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'Different kind of girly': Princess Awesome dresses challenge gender stereotypes

Six-year-old Nava Klar loves Legos, puzzles, math — and her purple dress from a new clothing line called Princess Awesome.
/ Source: TODAY

Six-year-old Nava Klar loves Legos, puzzles, math — and her purple dress from a new clothing line called Princess Awesome. She loves it so much she wanted to wear the long-sleeved dress all through the hot Washington summer and even counted out her own change to contribute to the company on Kickstarter.

What makes this dress special? It's pretty, flouncy and it's covered in a pi pattern — that's the mathematical symbol pi, not the dessert.

A model wears the Pi dress from the Princess Awesome clothing line.Rebecca Melsky / Princess Awesome

“It’s not what you typically find in girls clothes,” says her mother, Dori Klar, an educational consultant in Washington, D.C. “You can’t find science or math or ninja dresses. It’s a novel idea.”

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Created by two Washington D.C.-area moms, Princess Awesome raised more $215,000 on Kickstarter.

Model Sienna plays with her train-themed dress.Rebecca Melsky / Princess Awesome

Princess Awesome makes clothes for girls who like pretty dresses — and also planes, trains, trucks, dinosaurs, science and pirates. "We're a different kind of girly," the company proclaims on Kickstarter.

“There’s a real need for things like this to validate what girls like to do,” Klar says. “It’s great to have cupcakes and fairies and ponies on their clothes — but we’re pushing our girls to use their brains as much as we can. But what we’ve been putting on their bodies hasn’t been reflecting that.”

A young model wears Princess Awesome's "Robot" dress.Rebecca Melsky / Princess Awesome

The idea for Princess Awesome started in the spring of 2013 when Rebecca Melsky was shopping for her now 4-year-old daughter. When her girl turned 2, she refused to wear anything but dresses. “We could sometimes get her in a skirt if we called it a two-piece dress,” says Melsky, a third grade teacher.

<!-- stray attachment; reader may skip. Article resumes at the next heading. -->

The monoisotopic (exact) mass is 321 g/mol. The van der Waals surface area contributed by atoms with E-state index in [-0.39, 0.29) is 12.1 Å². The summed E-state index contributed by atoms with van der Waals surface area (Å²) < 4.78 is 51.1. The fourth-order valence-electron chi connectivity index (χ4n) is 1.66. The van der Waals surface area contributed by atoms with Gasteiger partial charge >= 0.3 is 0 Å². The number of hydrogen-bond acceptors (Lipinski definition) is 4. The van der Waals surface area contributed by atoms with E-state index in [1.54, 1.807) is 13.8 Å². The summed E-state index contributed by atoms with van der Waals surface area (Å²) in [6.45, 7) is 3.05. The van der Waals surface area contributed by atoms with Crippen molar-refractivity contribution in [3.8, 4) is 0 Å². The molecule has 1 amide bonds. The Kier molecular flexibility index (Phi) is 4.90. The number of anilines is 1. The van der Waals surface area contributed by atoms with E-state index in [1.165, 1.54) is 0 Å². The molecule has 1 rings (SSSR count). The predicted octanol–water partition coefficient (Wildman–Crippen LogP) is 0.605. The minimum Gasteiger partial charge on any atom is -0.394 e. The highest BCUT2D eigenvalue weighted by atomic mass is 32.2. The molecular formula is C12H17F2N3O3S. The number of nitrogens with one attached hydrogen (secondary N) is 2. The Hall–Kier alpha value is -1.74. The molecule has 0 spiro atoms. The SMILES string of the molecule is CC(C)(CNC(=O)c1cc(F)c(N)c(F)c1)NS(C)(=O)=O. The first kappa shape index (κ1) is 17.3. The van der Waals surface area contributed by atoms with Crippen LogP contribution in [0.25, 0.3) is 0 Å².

But when it came to sleepwear, Melsky bought most of her daughter’s pajamas in the boys’ section because the girl liked trains, trucks and dinosaurs. “I was walking out of the store and I said, ‘I wish they made dresses with spaceships on them because she would wear that. She would love that,'” Melsky remembers. “I said, ‘Maybe I should make that.’”

Sugar and spice and everything science: A young model wears Princess Awesome's "Elements" dress.Rebecca Melsky / Princess Awesome

She didn’t know how to sew. Still, Melsky couldn’t shake the idea and mentioned it to her friend Eva St. Clair, who loved it.

“I got out my sewing machine,” says St. Clair, a part-time web developer and stay-at-home mom of four kids in Silver Spring, Maryland.

The two friends started shopping for fabric, pinning ideas on Pinterest and designing dresses. They thought it would be fun if girls could play with their clothes so they created a “busy dress” line, where a girl can drive an appliqué train along tracks sewn on the dress. Other dresses have movable cars, trucks and airplanes. Their designs feature fabric prints with periodic tables, pirates and pi symbols.

Princess Awesome creators Rebecca Melsky and Eva St. Clair want to create more non-stereotypical clothing options for girls.Rebecca Melsky / Princess Awesome

The friends created a web site, and set up a booth with sample dresses at St. Clair’s church holiday bazaar in November of 2013.

“We weren’t sure anybody would even want a dress with a truck on it,” St. Clair says.

They sold out.

Over the next month, orders came in daily and by January, they were out of stock. St. Clair, who was pregnant with her fourth child and homeschooling her three sons, was too tired to sew at night, so they paused their business.

A young model sports Princess Awesome's "Trains" dress.Rebecca Melsky / Princess Awesome

About six months later, the friends resumed working on their clothing company. With six kids between them, they didn’t have time to hand sew all the dresses. They decided to crowd-source the money to restock their inventory and launched their Kickstarter campaign on February 3, 2015. They met their goal of $35,000 within days. And money kept pouring in.

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“People have been saying, ‘I have been looking for this for so long,’” Melsky says.

Twirly, girly and transportation-themed: Model Eleanor in a Princess Awesome "Road" dress.Rebecca Melsky / Princess Awesome

The friends have since re-launched their website with factory-made dresses. They’re now considering creating a line for older girls and a sparkly costume collection filled with robot and dinosaur princesses.

When St. Clair was pregnant with her three boys, she made them each a quilt. When she was pregnant with her daughter, she was too busy making dresses.

Hooray, it's time for Pi! Little models in the Princess Awesome "Pi" dress.Rebecca Melsky / Princess Awesome

“I always thought I would go back and make her a quilt,” St. Clair says. “When she gets bigger, I’m going to tell her, ‘I made you a company instead.’”

This article was originally published on Feb. 23, 2015 on